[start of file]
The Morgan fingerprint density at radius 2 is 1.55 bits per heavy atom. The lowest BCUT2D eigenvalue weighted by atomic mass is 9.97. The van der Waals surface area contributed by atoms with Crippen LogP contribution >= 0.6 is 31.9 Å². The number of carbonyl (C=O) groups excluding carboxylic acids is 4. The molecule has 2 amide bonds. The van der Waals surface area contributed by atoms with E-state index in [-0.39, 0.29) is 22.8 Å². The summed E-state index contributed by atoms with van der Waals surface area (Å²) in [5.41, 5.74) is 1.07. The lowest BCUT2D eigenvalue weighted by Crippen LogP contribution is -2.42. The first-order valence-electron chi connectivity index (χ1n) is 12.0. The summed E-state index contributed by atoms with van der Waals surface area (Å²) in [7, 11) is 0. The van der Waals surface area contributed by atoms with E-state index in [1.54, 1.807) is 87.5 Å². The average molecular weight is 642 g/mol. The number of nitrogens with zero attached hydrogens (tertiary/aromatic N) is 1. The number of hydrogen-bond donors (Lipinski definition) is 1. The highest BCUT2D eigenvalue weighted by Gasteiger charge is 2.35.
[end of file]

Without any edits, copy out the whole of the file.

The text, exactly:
The Morgan fingerprint density at radius 2 is 1.55 bits per heavy atom. The lowest BCUT2D eigenvalue weighted by atomic mass is 9.97. The van der Waals surface area contributed by atoms with Crippen LogP contribution >= 0.6 is 31.9 Å². The number of carbonyl (C=O) groups excluding carboxylic acids is 4. The molecule has 2 amide bonds. The van der Waals surface area contributed by atoms with E-state index in [-0.39, 0.29) is 22.8 Å². The summed E-state index contributed by atoms with van der Waals surface area (Å²) in [5.41, 5.74) is 1.07. The lowest BCUT2D eigenvalue weighted by Crippen LogP contribution is -2.42. The first-order valence-electron chi connectivity index (χ1n) is 12.0. The summed E-state index contributed by atoms with van der Waals surface area (Å²) in [7, 11) is 0. The van der Waals surface area contributed by atoms with E-state index in [1.54, 1.807) is 87.5 Å². The average molecular weight is 642 g/mol. The number of nitrogens with zero attached hydrogens (tertiary/aromatic N) is 1. The number of hydrogen-bond donors (Lipinski definition) is 1. The highest BCUT2D eigenvalue weighted by Gasteiger charge is 2.35.